Holly

Image Credit: Tobias Tullius

Mistletoe

Mistletoe is another plant that is strongly associated with Christmas. Contrary to popular belief, it is not illegal to pick it if it is growing wild in the UK. However most mistletoe in the UK is farmed, so if you want to use it, buy it – it is the grower’s livelihood after all. In the wild Mistletoe tends to grow very high up in trees, so it’s best just to leave it there.

Hang your mistletoe somewhere that you can stand underneath it.

Mistletoe

Image Credit: Annie Spratt

Wreath

It is traditional to hang a wreath on your front door at Christmas, and they make beautiful and welcoming décor inside the house as well. Freshly picked twigs and small branches are often flexible enough to make into wreath, and you can find some instructions for making your own wreath here.

Making A Wreath

Image Credit: Hillary Ungson

Seasonal Fruit & Vegetables

Fruit and vegetables are decorative all year round, and seasonal fruit such as apples, satsumas, squashes and persimmons are in season in December and are attractive piled up in a generous heap in a fruit bowl.

Satsumas in a bowl

Image Credit: Hanna Balan

Pinecones,  Acorns and Conkers

Pinecones, Acorns and Conkers evoke the feeling of Christmas for so many of us and can be found on pavements and in parks to pick up – if the squirrels don’t get the acorns first, and you are organised enough to have grabbed them a month or two earlier. Some people like to decorate them with paint and glitter, but I prefer them as they come off the trees, and they also can last for years rather than needing to be composted after twelfth night.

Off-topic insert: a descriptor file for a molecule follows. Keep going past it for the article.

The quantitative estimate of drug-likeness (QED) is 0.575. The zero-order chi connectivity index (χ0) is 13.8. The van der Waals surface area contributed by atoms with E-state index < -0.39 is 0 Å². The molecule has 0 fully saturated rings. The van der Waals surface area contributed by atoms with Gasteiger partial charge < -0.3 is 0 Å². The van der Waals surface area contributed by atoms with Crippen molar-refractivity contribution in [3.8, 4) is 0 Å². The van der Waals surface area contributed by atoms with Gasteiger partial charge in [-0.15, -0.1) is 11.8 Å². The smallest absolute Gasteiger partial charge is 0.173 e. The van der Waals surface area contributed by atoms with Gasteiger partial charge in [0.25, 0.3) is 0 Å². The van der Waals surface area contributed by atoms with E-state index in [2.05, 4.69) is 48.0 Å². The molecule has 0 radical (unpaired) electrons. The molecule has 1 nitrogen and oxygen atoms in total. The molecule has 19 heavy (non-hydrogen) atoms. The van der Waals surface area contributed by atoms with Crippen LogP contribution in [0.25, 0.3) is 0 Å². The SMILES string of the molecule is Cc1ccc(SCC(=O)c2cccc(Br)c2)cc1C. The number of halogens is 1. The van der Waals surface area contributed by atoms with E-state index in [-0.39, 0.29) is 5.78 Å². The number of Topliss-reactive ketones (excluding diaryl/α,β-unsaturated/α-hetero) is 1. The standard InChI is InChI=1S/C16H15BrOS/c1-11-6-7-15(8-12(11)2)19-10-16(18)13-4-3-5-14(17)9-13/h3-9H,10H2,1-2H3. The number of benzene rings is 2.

Pinecones on a dish

Image Credit: Mathilde Langevin

Twigs and Branches

Twigs and small branches of fir will add a festive touch when placed in a jug, case or jar.

Fir branches in a jug

Image Credit: Priscilla Du Preez

Bare twigs and branches, chosen for their symmetry and texture can look magnificently minimalist if that is your aesthetic, and have the advantage that they will not wither or drop their needles before the big day. Place in a vase or Mason jar and your décor is complete.  Again, some like to paint them but I prefer them au naturel.

Twigs and berries in a vase

Image Credit: Veronika Jorjobert

Another beautiful idea is to make star decorations, which you can hang either on your tree or around your house.  Many of the instructions you find will suggest gluing your twigs together, but for the most environmentally friendly decoration, tie your twigs together with cotton, twine or wool.

Dried Fruit

Dried fruit has been used decoratively in houses at Christmas at least since Victorian times. The best know way to create a decoration is to slice up a citrus fruit - usually an orange, but a grapefruit or lemon would work just as well. Here are some instructions for making dried fruit slices.

Christmas tree with fruit slices

Image Credit: Annie Spratt

Nuts

If your family don’t have allergies, another tradition dating back to Victorian times is to have a bowl of nuts, still in their shells, available to offer to your guests at Christmas. A bowl with a selection of hazelnuts, walnuts, Brazil nuts and almonds will have an attractive variety of colours and textures. Leave a nutcracker in the bowl. Your décor can be eaten and the shells composted once Christmas is over. Mixed nuts can be found in most supermarkets around Christmas time.

Nuts and a Nutcracker

Image Credit: Monika Grabkowska

Berries

In nature, a branch may still bear its berries long after the leaves have gone – if the greedy birds have not got to them first! Festively red or white, they will fit in perfectly with Christmas décor and make a beautiful centrepiece.

Berries in a jug on a festive dinner table

Image Credit: Libby Penner